Car brands we could soon see on our roads

A grey Polestar sedan

Toby Hagon

Posted August 09, 2021

Australia has one of the most diverse and competitive car markets in the world - and it’s about to get a whole lot more crowded.

Australia has one of the most diverse and competitive car markets in the world. With a strong showing of brands from Asia, America and Europe, we've got most bases covered. And even though we’ve lost various brands over the past decade or two – Holden, Daihatsu, Infiniti, Daewoo, Saab and Opel, to name a few – there are plenty more planned or expected to head Down Under over the next few years.

Here are some of the starters we could see on our roads soon:


Also known for adding performance spice to Volvos, Polestar now makes cars under its own brand. With Swedish influence and Chinese manufacturing, the electrified brand – every vehicle it sells in Australia will be an EV – has big plans to tackle the might of Tesla. Clean designs, Google operating tech and electric propulsion are part of the sales pitch. There is not a lot of imagination in the names: the first car here will be the Polestar 2 later in 2021, followed by the Polestar 3 in a year.


Those with a long memory may remember Seat, the Volkswagen-owned Spanish brand that had a short-lived crack at the Australian market in the 1990s. Cupra was born from the performance and motorsport division of Seat, which still thrives in parts of Europe. It’s Cupra that will come to Australia in mid-2022 to bridge the gap between mainstream and prestige brands, with some sports-focused models packed with equipment. Dealerships will be standalone, but behind the scenes, the grunt work is being done by Volkswagen.


It's one of China's biggest car brands, and BYD – denoting Build Your Dreams – has big plans for Australia. Working with a local investment partner, the company plans an EV onslaught that promises a circa-$35K hatchback designed to make electric cars popular. There are a range of models in the works, and BYD plans to do things differently with distribution and servicing, doing without big dealerships in return for sharper pricing.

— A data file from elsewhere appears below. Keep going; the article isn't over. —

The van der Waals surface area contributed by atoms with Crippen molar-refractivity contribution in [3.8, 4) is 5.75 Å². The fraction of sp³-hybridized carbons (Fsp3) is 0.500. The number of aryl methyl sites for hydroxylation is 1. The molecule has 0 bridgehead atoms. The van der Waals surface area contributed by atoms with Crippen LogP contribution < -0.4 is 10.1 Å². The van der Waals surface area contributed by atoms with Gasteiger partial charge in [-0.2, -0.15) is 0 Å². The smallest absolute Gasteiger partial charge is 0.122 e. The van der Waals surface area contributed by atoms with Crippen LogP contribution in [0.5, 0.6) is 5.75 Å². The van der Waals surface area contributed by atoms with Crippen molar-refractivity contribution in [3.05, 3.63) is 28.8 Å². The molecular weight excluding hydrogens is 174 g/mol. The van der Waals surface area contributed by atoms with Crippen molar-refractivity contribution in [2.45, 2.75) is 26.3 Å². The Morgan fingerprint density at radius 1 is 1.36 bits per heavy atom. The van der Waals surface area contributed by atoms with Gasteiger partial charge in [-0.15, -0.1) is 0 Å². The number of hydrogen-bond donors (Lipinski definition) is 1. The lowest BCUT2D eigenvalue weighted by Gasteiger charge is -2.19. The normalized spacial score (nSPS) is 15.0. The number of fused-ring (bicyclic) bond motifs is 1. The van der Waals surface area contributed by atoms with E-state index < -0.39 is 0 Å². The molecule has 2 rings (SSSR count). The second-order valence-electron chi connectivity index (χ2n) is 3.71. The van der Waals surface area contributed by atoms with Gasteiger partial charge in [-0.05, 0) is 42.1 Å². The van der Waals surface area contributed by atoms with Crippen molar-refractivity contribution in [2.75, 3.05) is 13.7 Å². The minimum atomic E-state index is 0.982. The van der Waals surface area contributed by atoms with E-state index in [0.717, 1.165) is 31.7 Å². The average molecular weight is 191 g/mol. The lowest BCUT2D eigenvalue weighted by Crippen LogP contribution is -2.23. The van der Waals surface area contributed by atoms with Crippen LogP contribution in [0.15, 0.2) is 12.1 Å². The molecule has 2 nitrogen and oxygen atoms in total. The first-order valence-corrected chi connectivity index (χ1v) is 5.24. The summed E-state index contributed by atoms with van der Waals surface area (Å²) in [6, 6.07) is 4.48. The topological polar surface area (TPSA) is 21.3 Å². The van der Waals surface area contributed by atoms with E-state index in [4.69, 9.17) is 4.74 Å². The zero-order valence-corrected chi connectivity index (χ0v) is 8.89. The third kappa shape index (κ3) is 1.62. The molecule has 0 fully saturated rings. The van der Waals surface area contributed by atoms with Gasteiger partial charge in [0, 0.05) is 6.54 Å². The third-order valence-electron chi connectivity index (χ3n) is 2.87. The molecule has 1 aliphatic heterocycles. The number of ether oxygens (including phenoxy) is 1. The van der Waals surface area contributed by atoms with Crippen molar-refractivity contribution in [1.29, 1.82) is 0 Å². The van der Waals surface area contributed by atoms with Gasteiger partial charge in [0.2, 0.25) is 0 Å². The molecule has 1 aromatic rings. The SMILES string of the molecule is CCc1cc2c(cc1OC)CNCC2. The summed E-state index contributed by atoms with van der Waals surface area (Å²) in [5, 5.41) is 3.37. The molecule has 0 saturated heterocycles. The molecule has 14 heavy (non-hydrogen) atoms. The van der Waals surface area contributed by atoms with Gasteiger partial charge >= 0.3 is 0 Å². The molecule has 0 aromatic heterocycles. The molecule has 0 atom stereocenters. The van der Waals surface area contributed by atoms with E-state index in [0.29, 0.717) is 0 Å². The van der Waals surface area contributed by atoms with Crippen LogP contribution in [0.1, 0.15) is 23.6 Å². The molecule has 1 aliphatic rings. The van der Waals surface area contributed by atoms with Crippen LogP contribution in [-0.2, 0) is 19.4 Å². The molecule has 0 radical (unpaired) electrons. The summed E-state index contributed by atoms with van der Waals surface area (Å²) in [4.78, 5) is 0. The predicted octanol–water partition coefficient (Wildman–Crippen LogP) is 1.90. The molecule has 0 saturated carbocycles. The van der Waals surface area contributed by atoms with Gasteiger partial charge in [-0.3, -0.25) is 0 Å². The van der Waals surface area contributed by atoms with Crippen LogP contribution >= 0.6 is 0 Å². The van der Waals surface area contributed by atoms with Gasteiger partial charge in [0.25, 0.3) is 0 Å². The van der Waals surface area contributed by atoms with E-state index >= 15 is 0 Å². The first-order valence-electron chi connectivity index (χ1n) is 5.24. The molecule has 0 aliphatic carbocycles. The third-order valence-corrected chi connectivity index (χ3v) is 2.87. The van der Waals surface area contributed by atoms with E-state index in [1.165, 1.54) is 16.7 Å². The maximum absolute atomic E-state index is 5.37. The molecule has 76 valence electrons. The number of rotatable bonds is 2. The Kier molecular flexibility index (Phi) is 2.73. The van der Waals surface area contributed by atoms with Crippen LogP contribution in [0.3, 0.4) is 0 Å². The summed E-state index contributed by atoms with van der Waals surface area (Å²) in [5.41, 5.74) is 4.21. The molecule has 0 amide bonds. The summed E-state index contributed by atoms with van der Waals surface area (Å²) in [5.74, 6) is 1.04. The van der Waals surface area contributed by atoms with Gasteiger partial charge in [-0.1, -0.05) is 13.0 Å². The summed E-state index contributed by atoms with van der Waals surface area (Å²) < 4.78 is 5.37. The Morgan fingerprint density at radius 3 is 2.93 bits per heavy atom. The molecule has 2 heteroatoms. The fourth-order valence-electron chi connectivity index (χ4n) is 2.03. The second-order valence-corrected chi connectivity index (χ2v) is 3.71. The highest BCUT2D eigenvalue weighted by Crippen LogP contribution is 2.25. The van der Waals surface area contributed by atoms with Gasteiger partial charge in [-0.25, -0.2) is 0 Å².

Fans of the British TV show Top Gear may recognise the Romanian brand, although few in Australia would have heard of it. But the new importer of Renault in Australia, Ateco (which also looks after LDV and Ram trucks), says it will soon start selling the budget-priced cars in Australia. Negotiations are still underway, but the company has a track record of establishing new brands (Ateco set the foundations for Kia locally). That means cars such as the Duster and Sandero may soon find a place in Australia.

The Dacier Duster
The Rivian R1T


Conceived in a British pub while lamenting the demise of the original Land Rover Defender, the Ineos Grenadier has rough roads and desert tracks in its DNA. It’s been created by chemicals giant Ineos, which is turning its hand to cars with the Grenadier (which was the name of that pub). Looking a lot like a previous Defender, the Grenadier has an emphasis on extreme off-road ability without the basic interior, instead turning to some tech and luxury inside. BMW engines provide the propulsion, and the niche brand even has hydrogen fuel cell technology on its long term wish list.


The American luxury brand came within weeks of launching in Australia in 2008, but plans were abruptly put on ice as parent company General Motors dealt with bigger issues, such as going bankrupt. The brand has flirted with the idea of an Aussie launch since, but momentum is growing. It helps having some key Australians in senior positions at GM, as does the brand’s plan to be wholly electric by 2030. Best guesses are that Cadillac could be officially in Australia to take on Mercedes-Benz and Audi as soon as 2025.


Utes are big business in Australia, and it's the premium end of town where the action has been hot. While the born-again Hummer – officially GMC Hummer – has to settle itself into life as an all-electric brand in America first, there’s a good chance Australia will be on the hit list longer term. And what a ute it would be, with a “Watts to Freedom” mode for supercar acceleration from up to three electric motors and CrabWalk to allow the car to go sideways.


With something of a cult following, Californian-based Rivian also has plenty of money behind it and some big investors, including Ford and online retailing giant Amazon. The Rivian R1T ute goes on sale in America by the end of the year, and local importers are already circling, so expect some sales of the EV off-roader locally in 2022 or 2023 with or without an official blessing from the brand.


Another brand trying to take on Tesla, American EV maker Fisker is planning a ute and small EV as well as the already-announced Ocean SUV. Fisker is already taking deposits from Australians suggesting cars could start arriving as soon as 2023.